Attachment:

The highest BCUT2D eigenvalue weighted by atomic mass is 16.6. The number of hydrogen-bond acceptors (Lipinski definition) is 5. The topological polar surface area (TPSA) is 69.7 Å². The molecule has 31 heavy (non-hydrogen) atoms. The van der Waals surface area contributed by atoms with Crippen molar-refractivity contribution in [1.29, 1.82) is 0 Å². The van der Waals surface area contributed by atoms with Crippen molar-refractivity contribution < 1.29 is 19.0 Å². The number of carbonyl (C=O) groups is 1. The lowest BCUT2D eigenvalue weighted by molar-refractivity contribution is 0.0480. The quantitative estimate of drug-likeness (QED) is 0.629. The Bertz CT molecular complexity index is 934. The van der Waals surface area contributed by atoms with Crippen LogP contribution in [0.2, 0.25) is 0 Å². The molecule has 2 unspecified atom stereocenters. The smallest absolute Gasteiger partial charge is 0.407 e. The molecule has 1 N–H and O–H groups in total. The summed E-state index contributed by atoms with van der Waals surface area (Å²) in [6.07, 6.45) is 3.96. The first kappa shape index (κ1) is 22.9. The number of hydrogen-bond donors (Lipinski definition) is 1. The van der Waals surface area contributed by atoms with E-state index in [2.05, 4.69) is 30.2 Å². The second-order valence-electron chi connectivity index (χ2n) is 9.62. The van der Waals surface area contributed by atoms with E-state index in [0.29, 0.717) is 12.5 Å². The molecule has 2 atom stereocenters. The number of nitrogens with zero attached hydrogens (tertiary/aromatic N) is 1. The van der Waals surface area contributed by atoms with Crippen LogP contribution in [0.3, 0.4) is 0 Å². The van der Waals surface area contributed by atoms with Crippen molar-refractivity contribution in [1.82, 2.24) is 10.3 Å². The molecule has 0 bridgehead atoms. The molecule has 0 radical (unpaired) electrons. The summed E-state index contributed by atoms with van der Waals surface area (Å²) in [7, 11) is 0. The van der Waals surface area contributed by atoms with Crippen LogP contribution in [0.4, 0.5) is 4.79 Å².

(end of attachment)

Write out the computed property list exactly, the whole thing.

The highest BCUT2D eigenvalue weighted by atomic mass is 16.6. The number of hydrogen-bond acceptors (Lipinski definition) is 5. The topological polar surface area (TPSA) is 69.7 Å². The molecule has 31 heavy (non-hydrogen) atoms. The van der Waals surface area contributed by atoms with Crippen molar-refractivity contribution in [1.29, 1.82) is 0 Å². The van der Waals surface area contributed by atoms with Crippen molar-refractivity contribution < 1.29 is 19.0 Å². The number of carbonyl (C=O) groups is 1. The lowest BCUT2D eigenvalue weighted by molar-refractivity contribution is 0.0480. The quantitative estimate of drug-likeness (QED) is 0.629. The Bertz CT molecular complexity index is 934. The van der Waals surface area contributed by atoms with Crippen LogP contribution in [0.2, 0.25) is 0 Å². The molecule has 2 unspecified atom stereocenters. The smallest absolute Gasteiger partial charge is 0.407 e. The molecule has 1 N–H and O–H groups in total. The summed E-state index contributed by atoms with van der Waals surface area (Å²) in [6.07, 6.45) is 3.96. The first kappa shape index (κ1) is 22.9. The number of hydrogen-bond donors (Lipinski definition) is 1. The van der Waals surface area contributed by atoms with E-state index in [2.05, 4.69) is 30.2 Å². The second-order valence-electron chi connectivity index (χ2n) is 9.62. The van der Waals surface area contributed by atoms with E-state index in [0.29, 0.717) is 12.5 Å². The molecule has 2 atom stereocenters. The number of nitrogens with zero attached hydrogens (tertiary/aromatic N) is 1. The van der Waals surface area contributed by atoms with Crippen LogP contribution in [0.3, 0.4) is 0 Å². The van der Waals surface area contributed by atoms with Crippen molar-refractivity contribution in [1.82, 2.24) is 10.3 Å². The molecule has 0 bridgehead atoms. The molecule has 0 radical (unpaired) electrons. The summed E-state index contributed by atoms with van der Waals surface area (Å²) in [7, 11) is 0. The van der Waals surface area contributed by atoms with Crippen LogP contribution in [0.4, 0.5) is 4.79 Å².